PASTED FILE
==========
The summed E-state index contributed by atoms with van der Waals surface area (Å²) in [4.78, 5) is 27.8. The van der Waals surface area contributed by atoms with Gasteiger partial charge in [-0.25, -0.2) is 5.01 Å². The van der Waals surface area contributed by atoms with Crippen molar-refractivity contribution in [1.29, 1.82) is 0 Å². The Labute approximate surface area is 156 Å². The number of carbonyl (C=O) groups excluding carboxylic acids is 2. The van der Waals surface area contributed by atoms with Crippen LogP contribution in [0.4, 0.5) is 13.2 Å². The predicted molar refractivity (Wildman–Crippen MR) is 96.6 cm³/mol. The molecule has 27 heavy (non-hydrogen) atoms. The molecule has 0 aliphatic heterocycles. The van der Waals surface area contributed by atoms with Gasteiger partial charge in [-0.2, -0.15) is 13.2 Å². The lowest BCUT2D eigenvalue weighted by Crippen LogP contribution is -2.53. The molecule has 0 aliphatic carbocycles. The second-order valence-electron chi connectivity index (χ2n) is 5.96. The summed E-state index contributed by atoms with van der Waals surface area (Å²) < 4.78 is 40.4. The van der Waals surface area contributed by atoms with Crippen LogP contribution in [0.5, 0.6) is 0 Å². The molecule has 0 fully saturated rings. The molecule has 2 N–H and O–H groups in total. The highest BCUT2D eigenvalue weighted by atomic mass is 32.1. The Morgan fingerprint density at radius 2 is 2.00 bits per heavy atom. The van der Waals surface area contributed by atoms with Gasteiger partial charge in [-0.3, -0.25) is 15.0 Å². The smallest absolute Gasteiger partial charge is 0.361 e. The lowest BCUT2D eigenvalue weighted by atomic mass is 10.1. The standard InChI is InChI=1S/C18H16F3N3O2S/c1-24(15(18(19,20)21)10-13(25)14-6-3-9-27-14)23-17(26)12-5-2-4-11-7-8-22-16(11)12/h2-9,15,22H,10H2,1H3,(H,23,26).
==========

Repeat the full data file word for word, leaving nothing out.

The summed E-state index contributed by atoms with van der Waals surface area (Å²) in [4.78, 5) is 27.8. The van der Waals surface area contributed by atoms with Gasteiger partial charge in [-0.25, -0.2) is 5.01 Å². The van der Waals surface area contributed by atoms with Crippen molar-refractivity contribution in [1.29, 1.82) is 0 Å². The Labute approximate surface area is 156 Å². The number of carbonyl (C=O) groups excluding carboxylic acids is 2. The van der Waals surface area contributed by atoms with Crippen LogP contribution in [0.4, 0.5) is 13.2 Å². The predicted molar refractivity (Wildman–Crippen MR) is 96.6 cm³/mol. The molecule has 27 heavy (non-hydrogen) atoms. The molecule has 0 aliphatic heterocycles. The van der Waals surface area contributed by atoms with Gasteiger partial charge in [-0.2, -0.15) is 13.2 Å². The lowest BCUT2D eigenvalue weighted by Crippen LogP contribution is -2.53. The molecule has 0 aliphatic carbocycles. The second-order valence-electron chi connectivity index (χ2n) is 5.96. The summed E-state index contributed by atoms with van der Waals surface area (Å²) < 4.78 is 40.4. The van der Waals surface area contributed by atoms with Crippen LogP contribution in [0.5, 0.6) is 0 Å². The molecule has 0 fully saturated rings. The molecule has 2 N–H and O–H groups in total. The highest BCUT2D eigenvalue weighted by atomic mass is 32.1. The Morgan fingerprint density at radius 2 is 2.00 bits per heavy atom. The van der Waals surface area contributed by atoms with Gasteiger partial charge in [-0.3, -0.25) is 15.0 Å². The smallest absolute Gasteiger partial charge is 0.361 e. The lowest BCUT2D eigenvalue weighted by atomic mass is 10.1. The standard InChI is InChI=1S/C18H16F3N3O2S/c1-24(15(18(19,20)21)10-13(25)14-6-3-9-27-14)23-17(26)12-5-2-4-11-7-8-22-16(11)12/h2-9,15,22H,10H2,1H3,(H,23,26).